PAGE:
Over the whole study period, we conducted sentinel predation experiments using larvae of Greater wax moth (Galleria mellonella). These experiments were designed to test whether predation rates differed between areas near nest boxes with breeding birds (“active” nest boxes sensu [21]) and distant areas without nest boxes (objective 3). We performed sentinel experiments on the day immediately after the nest boxes had been monitored at each site, except at the end-of-summer monitoring. We placed two samples of 10 caterpillars each, one closer and one farther away (specific distances are provided below) from each nest box containing laid eggs or chicks. Distance between adjacent caterpillars within a sample was 8 cm. In the vineyard, the sample closer to the active nest box lay <6 m from the box, at the border between the forest or tree plantation and the vineyard; the sample farther from the active nest box lay on the nearest vine at least 15 m away from the box. In the fruit orchards, the sample closer to the active nest box was placed on the fruit tree nearest to the one holding the box, approximately 3 m away; the sample farther from the active nest box lay on a fruit tree approximately 10 m from the box. Two other samples of 10 caterpillars each were placed in the distant area without nest boxes such that the distance between samples was similar to that in the treatment area with active nest boxes. To determine predation rate, we fixed live caterpillars to twigs using pins with colored heads during the first 3 hours after sunrise. After 6–8 h of exposure, the caterpillars remaining in the sample were counted.

Estimation of food consumption by insectivorous birds

Over the whole study period, we estimated the amount of food consumption by insectivorous birds at each field site during the breeding season (objective 4). The food consumption of each breeding pair of birds and its brood was estimated for the period from mid-March to mid-July based on published food consumption levels during the breeding season for Great tit. These levels were adjusted based on the weight of the observed breeding bird species relative to the weight of Great tit and based on the number of breeding pairs and their respective chicks. This estimated consumption was then summed for all insectivorous birds at the same field site and during the same breeding season in order to obtain the estimated total amount of food consumption.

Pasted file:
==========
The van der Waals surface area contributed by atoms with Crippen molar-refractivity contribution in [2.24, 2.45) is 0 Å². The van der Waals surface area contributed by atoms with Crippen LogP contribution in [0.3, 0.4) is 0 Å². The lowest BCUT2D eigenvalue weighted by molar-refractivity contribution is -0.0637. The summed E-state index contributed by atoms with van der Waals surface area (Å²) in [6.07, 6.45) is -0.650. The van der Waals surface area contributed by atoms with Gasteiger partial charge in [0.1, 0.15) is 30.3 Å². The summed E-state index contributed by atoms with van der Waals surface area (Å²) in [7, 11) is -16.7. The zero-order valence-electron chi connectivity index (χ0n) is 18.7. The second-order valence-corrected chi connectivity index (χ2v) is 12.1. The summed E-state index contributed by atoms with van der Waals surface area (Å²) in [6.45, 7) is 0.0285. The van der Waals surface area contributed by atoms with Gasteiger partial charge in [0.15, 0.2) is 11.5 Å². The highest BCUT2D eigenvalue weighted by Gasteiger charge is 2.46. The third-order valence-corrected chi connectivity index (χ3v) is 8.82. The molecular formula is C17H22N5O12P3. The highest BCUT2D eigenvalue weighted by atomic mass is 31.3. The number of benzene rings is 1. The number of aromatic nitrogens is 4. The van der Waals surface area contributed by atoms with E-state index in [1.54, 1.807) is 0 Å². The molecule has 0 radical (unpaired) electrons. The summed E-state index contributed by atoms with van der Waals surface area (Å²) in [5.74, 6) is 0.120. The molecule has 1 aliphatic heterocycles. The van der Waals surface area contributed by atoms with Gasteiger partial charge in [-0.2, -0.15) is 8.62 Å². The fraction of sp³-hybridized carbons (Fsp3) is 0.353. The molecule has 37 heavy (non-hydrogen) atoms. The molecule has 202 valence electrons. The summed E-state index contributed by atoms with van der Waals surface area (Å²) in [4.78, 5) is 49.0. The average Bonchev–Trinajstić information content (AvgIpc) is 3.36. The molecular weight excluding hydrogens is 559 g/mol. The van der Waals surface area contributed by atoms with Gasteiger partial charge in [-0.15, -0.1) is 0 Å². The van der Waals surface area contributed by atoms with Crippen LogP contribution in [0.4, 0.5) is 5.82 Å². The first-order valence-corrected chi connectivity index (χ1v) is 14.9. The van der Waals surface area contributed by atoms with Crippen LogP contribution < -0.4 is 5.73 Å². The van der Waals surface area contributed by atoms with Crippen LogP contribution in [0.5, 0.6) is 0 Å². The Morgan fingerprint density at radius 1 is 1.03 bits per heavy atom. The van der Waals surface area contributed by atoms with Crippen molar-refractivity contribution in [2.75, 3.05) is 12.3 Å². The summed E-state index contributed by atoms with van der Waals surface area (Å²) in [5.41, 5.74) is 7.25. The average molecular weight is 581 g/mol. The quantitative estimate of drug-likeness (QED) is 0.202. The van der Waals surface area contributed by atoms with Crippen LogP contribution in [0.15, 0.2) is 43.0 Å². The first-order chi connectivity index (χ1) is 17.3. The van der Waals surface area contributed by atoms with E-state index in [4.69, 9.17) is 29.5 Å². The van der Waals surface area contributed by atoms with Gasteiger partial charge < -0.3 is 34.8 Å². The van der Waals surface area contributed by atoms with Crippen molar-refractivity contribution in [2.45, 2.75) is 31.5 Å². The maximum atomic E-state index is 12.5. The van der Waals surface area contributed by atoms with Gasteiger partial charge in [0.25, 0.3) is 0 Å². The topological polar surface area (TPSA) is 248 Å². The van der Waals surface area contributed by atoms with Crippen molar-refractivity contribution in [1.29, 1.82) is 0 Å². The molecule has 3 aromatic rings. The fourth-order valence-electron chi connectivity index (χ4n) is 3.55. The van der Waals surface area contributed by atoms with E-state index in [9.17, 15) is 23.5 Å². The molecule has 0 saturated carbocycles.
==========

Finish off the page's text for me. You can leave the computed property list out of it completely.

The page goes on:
Food consumption was estimated as follows. Great tits consume 1 Kcal per gram of weight per day [35]; in a trial of mixed insects, 1 g of dry matter food was equivalent to 5.82 Kcal, indicating that the average Great tit needs 0.17 g x 18.5 g (bird weight [36]) = 3.145 g of dry food matter per day. That author calculated a similar amount of dry food matter per gram of weight per day for Coal tit (Periparus ater). Similarly, Royana (1966) [37] calculated that one Great tit chick receives on average a total of ca. 650 mg (dry weight) of food per day for its whole period in the nest, a figure consistent with a previous study [38]. Based on these previous estimates, we estimated food consumption of a breeding pair of Great tits and its chicks as follows: (3.145 g per adult and day x two adults x 120 days = 754.8 g) + (0.65 g per chick and day x number of chicks x 19 days at nest box) + (3.145 g per adult and day x number of recruited juveniles x 30 days). This 30-day figure refers to the time that fledglings and juveniles remain around their nests until the end of the breeding season. To this estimate we added the estimated consumption by breeding pairs with laid eggs but unverified hatching (754.8 g per pair and breeding season using the above calculations). The weight of other insectivorous bird species that bred in our nest boxes is smaller: 10.5 g for Blue tit, 9 g for Coal tit, and 11 g for Crested tit (Lophophanes cristatus) [36]. Thus, we corrected the estimated food consumption by these insectivorous bird species by determining the consumption based on Great tit weight and then multiplying by 0.57, 0.47 or 0.59, respectively. We did not estimate food consumption by sparrows (see below) since these are mostly granivorous birds with much lower potential for pest regulation than insectivorous birds. We estimated food consumption at each site on a per site basis and per ha basis.

Statistical analyses

To address H1 –higher use of nest boxes by birds with time-, we tested whether the category of nest box use correlated between two consecutive years (Spearman’s rank correlation). For this analysis, nest boxes used by non-avian species (category 6) were considered as empty (category 0).